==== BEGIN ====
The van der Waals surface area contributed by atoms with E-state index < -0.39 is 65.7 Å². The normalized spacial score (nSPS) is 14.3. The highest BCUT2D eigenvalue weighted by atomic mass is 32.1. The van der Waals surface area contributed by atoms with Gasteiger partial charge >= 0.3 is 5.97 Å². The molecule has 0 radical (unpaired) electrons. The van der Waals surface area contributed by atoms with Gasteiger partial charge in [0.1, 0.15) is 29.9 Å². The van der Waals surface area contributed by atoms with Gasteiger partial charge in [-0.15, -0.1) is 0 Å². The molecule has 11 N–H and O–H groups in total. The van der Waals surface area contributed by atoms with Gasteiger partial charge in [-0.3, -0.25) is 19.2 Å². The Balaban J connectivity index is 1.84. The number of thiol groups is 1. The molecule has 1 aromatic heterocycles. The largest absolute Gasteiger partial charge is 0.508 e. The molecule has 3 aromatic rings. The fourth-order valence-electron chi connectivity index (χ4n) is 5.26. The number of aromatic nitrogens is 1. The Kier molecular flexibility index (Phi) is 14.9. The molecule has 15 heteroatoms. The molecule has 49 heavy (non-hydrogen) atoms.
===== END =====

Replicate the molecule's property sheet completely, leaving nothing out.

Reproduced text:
The van der Waals surface area contributed by atoms with E-state index < -0.39 is 65.7 Å². The normalized spacial score (nSPS) is 14.3. The highest BCUT2D eigenvalue weighted by atomic mass is 32.1. The van der Waals surface area contributed by atoms with Gasteiger partial charge >= 0.3 is 5.97 Å². The molecule has 0 radical (unpaired) electrons. The van der Waals surface area contributed by atoms with Gasteiger partial charge in [0.1, 0.15) is 29.9 Å². The van der Waals surface area contributed by atoms with Gasteiger partial charge in [-0.15, -0.1) is 0 Å². The molecule has 11 N–H and O–H groups in total. The van der Waals surface area contributed by atoms with Gasteiger partial charge in [-0.3, -0.25) is 19.2 Å². The Balaban J connectivity index is 1.84. The number of thiol groups is 1. The molecule has 1 aromatic heterocycles. The largest absolute Gasteiger partial charge is 0.508 e. The molecule has 3 aromatic rings. The fourth-order valence-electron chi connectivity index (χ4n) is 5.26. The number of aromatic nitrogens is 1. The Kier molecular flexibility index (Phi) is 14.9. The molecule has 15 heteroatoms. The molecule has 49 heavy (non-hydrogen) atoms.